Feb 28, 2020 - Energy & Environment

Hardly anyone talks about climate change

Illustration: Sarah Grillo/Axios

Politicians, corporations, the media and activists are talking about climate change more than ever — but most Americans are not.

Be smart: If you’re reading this on social media, you’re probably the exception, not the rule. Just 9% of Americans talk about climate change often, surveys by Yale and George Mason University indicate.

Why it matters: What people talk about is what ultimately rises as a priority among the public, says Anthony Leiserowitz, senior research scientist and director of Yale's Program on Climate Change Communication.

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Data: Climate Change in the American Mind survey, 2008 to 2019; Note: Each survey is of approximately 1,000 U.S. adults, with an average margin of error of ±3 percentage points; Chart: Andrew Witherspoon/Axios

By the numbers: More than half — 59% — of Americans talk about climate change with their family or friends "rarely" or "never," according to the surveys. That figure has more or less remained unchanged for a dozen years. As of late last year, it’s still at 59%.

  • About 40% of people say they talk about climate change “often” or “occasionally,” a figure that also remained mostly the same over the last 12 years.
  • The share of people talking about climate change “often” has almost doubled, though it’s still small: from 5% to 9%.
  • These numbers remain small despite an increase in the share of people who say they hear about global warming in the media: 19% in March 2015, to 35% in November 2019.
  • For the record: The data on this topic has an average margin of error +/- 3 percentage points and each survey had around 1,000 participants.

Driving the news: The volume of climate change coverage on nightly and Sunday broadcast news shows increased 68% from 2018 to 2019, according to a report out Thursday by the liberal nonprofit Media Matters.

  • But the absolute numbers are tiny: Climate change comprised just 0.7% of overall broadcast news coverage last year, the report found.
  • Most Americans consume news on TV, so the deluge of online media many see — including those of you who found this article via social media — is not what most Americans are getting.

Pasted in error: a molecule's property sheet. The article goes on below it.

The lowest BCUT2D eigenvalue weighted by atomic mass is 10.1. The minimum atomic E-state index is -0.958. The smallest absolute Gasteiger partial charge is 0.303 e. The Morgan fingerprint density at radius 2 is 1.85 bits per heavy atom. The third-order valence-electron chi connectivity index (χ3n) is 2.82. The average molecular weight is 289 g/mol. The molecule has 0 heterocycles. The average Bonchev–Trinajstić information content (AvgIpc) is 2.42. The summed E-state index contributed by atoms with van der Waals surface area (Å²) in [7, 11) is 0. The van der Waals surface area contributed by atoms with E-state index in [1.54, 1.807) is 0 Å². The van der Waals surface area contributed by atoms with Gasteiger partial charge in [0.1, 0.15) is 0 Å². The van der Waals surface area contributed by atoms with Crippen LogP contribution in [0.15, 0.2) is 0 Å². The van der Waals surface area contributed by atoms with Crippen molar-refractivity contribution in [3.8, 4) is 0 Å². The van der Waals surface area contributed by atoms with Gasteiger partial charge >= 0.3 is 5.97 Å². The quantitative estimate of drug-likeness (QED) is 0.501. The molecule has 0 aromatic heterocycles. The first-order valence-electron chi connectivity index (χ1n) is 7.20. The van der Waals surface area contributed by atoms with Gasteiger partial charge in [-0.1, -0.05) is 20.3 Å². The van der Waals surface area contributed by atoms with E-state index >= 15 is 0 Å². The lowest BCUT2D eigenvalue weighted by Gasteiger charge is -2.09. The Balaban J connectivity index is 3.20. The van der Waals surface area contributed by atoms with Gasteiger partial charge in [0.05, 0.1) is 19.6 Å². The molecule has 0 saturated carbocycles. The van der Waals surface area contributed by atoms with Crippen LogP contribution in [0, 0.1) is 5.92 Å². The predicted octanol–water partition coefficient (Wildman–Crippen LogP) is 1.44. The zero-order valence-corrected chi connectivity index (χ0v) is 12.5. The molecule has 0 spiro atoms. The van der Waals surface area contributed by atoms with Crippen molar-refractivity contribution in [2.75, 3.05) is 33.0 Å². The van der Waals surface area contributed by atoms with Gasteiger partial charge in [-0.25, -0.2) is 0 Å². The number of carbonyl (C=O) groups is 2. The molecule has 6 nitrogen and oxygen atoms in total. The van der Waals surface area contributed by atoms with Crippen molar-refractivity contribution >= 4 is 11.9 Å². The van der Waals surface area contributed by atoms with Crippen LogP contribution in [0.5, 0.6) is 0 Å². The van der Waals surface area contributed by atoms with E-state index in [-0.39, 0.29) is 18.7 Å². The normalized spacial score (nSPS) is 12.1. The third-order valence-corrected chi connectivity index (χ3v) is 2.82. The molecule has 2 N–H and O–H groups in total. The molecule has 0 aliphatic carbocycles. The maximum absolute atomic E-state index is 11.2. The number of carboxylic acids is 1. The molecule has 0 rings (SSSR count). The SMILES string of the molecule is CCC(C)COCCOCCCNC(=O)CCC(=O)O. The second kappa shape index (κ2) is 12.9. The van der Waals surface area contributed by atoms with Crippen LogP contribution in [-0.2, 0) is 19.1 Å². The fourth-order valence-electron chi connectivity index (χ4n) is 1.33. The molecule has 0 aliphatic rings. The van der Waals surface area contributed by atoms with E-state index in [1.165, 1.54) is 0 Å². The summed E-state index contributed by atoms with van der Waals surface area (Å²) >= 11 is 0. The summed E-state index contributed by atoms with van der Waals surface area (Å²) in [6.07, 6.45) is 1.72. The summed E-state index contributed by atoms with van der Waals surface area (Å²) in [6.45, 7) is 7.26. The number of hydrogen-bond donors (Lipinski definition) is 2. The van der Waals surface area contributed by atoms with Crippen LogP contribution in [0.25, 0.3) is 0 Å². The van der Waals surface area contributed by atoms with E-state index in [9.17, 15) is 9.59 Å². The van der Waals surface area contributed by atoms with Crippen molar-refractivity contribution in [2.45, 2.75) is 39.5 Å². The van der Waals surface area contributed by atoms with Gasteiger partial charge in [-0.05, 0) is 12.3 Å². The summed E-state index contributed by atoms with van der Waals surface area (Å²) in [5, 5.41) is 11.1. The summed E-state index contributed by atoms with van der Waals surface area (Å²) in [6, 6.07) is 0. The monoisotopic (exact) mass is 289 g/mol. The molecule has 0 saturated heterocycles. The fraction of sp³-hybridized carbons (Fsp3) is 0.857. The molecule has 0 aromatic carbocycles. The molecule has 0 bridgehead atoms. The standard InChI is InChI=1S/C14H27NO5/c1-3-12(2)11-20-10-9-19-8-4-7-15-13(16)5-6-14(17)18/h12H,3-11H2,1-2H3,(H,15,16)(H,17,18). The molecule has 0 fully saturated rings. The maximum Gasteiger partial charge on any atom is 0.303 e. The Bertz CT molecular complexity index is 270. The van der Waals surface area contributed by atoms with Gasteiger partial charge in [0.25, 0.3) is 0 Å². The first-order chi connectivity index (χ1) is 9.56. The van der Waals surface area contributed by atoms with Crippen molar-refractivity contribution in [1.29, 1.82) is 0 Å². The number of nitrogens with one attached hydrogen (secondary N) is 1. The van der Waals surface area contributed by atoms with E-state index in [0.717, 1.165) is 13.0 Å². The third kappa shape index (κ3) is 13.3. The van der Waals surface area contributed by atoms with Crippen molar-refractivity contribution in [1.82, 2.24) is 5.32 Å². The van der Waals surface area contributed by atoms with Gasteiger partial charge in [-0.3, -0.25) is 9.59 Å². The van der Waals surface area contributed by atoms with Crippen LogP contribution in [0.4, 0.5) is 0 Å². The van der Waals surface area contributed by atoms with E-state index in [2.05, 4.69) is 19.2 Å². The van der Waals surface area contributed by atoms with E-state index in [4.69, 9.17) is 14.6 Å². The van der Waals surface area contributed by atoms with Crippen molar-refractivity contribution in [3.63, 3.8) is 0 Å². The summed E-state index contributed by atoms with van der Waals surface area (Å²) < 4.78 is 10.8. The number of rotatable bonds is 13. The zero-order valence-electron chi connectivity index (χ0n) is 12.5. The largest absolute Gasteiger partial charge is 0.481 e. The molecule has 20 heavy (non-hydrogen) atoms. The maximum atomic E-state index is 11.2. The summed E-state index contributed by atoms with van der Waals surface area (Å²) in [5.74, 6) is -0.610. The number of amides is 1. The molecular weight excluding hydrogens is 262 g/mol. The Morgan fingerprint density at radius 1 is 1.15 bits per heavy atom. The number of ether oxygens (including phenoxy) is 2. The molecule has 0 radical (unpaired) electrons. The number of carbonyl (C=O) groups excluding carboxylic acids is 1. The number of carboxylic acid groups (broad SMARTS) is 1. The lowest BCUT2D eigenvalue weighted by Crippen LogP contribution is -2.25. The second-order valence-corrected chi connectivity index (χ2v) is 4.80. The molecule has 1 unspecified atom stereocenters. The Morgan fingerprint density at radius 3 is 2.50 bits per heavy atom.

“The climate community lives inside a green bubble, inside a green bubble, inside a green bubble. We see news articles about climate change every day. But that’s not the experience of most people, most of the time.”
— Anthony Leiserowitz

Go deeper: Climate change is a ratings killer

Go deeper

South Carolina exit polls: Climate change slips as top priority vs. Iowa, New Hampshire

A voter in Columbia, South Carolina. Photo: Sean Rayford/Getty Images

South Carolina's Democratic primary voters were less likely to list climate change as a top issue compared to previous nominating contests, according to the AP's VoteCast exit polls.

The big picture: Health care, climate change and the economy have been the top 3 issues in each primary to this point.

Big climate change policy unlikely no matter who wins the White House

Illustration: Aïda Amer/Axios

Don’t hold your breath for big climate policy changes — even if a Democrat wins the White House.

Why it matters: Congress is likely to remain gridlocked on the matter, leading to either more of the same with President Trump’s re-election or a regulatory swing back to the left no matter which Democrat wins — but far short of a legislative overhaul.

How climate change and wildlife influence the coronavirus

Illustration: Sarah Grillo/Axios

The good news is, climate change is not directly at play with the coronavirus. The bad news: we humans are still root drivers in pandemics like this one.

Driving the news: Buying, selling and consuming wild animals, such as at the Wuhan, China, market where this novel coronavirus is believed to have originated, is increasingly spreading deadly infectious diseases, experts say.

Go deeperArrowMar 27, 2020 - Science